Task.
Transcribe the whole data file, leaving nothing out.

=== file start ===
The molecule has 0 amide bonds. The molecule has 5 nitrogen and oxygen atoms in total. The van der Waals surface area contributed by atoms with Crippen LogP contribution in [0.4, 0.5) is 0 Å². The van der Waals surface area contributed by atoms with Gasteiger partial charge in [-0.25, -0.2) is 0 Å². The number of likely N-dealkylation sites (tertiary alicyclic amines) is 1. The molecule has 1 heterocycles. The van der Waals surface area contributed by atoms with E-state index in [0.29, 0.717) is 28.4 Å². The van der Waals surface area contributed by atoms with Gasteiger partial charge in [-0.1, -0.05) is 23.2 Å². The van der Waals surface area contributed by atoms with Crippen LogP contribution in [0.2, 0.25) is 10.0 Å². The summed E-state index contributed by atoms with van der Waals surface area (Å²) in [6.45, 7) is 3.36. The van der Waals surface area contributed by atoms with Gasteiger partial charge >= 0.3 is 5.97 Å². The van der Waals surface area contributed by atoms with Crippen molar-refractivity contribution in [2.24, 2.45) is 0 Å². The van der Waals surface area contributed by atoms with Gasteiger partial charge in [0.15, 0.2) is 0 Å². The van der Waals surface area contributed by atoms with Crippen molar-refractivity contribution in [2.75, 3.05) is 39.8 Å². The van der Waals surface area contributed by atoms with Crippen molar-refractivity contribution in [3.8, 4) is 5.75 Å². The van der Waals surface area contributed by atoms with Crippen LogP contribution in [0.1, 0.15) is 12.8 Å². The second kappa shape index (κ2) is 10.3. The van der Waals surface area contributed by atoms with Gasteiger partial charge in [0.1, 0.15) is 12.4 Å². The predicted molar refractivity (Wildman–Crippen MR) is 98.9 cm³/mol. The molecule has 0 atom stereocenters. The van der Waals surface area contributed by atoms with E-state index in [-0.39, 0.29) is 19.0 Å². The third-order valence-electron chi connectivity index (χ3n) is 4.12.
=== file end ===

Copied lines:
The molecule has 0 amide bonds. The molecule has 5 nitrogen and oxygen atoms in total. The van der Waals surface area contributed by atoms with Crippen LogP contribution in [0.4, 0.5) is 0 Å². The van der Waals surface area contributed by atoms with Gasteiger partial charge in [-0.25, -0.2) is 0 Å². The number of likely N-dealkylation sites (tertiary alicyclic amines) is 1. The molecule has 1 heterocycles. The van der Waals surface area contributed by atoms with E-state index in [0.29, 0.717) is 28.4 Å². The van der Waals surface area contributed by atoms with Gasteiger partial charge in [-0.1, -0.05) is 23.2 Å². The van der Waals surface area contributed by atoms with Crippen LogP contribution in [0.2, 0.25) is 10.0 Å². The summed E-state index contributed by atoms with van der Waals surface area (Å²) in [6.45, 7) is 3.36. The van der Waals surface area contributed by atoms with Gasteiger partial charge >= 0.3 is 5.97 Å². The van der Waals surface area contributed by atoms with Crippen molar-refractivity contribution in [2.24, 2.45) is 0 Å². The van der Waals surface area contributed by atoms with Gasteiger partial charge in [0.15, 0.2) is 0 Å². The van der Waals surface area contributed by atoms with Crippen molar-refractivity contribution in [2.75, 3.05) is 39.8 Å². The van der Waals surface area contributed by atoms with Crippen molar-refractivity contribution in [3.8, 4) is 5.75 Å². The van der Waals surface area contributed by atoms with Crippen LogP contribution in [0.1, 0.15) is 12.8 Å². The second kappa shape index (κ2) is 10.3. The van der Waals surface area contributed by atoms with Gasteiger partial charge in [0.1, 0.15) is 12.4 Å². The predicted molar refractivity (Wildman–Crippen MR) is 98.9 cm³/mol. The molecule has 0 atom stereocenters. The van der Waals surface area contributed by atoms with E-state index in [-0.39, 0.29) is 19.0 Å². The third-order valence-electron chi connectivity index (χ3n) is 4.12.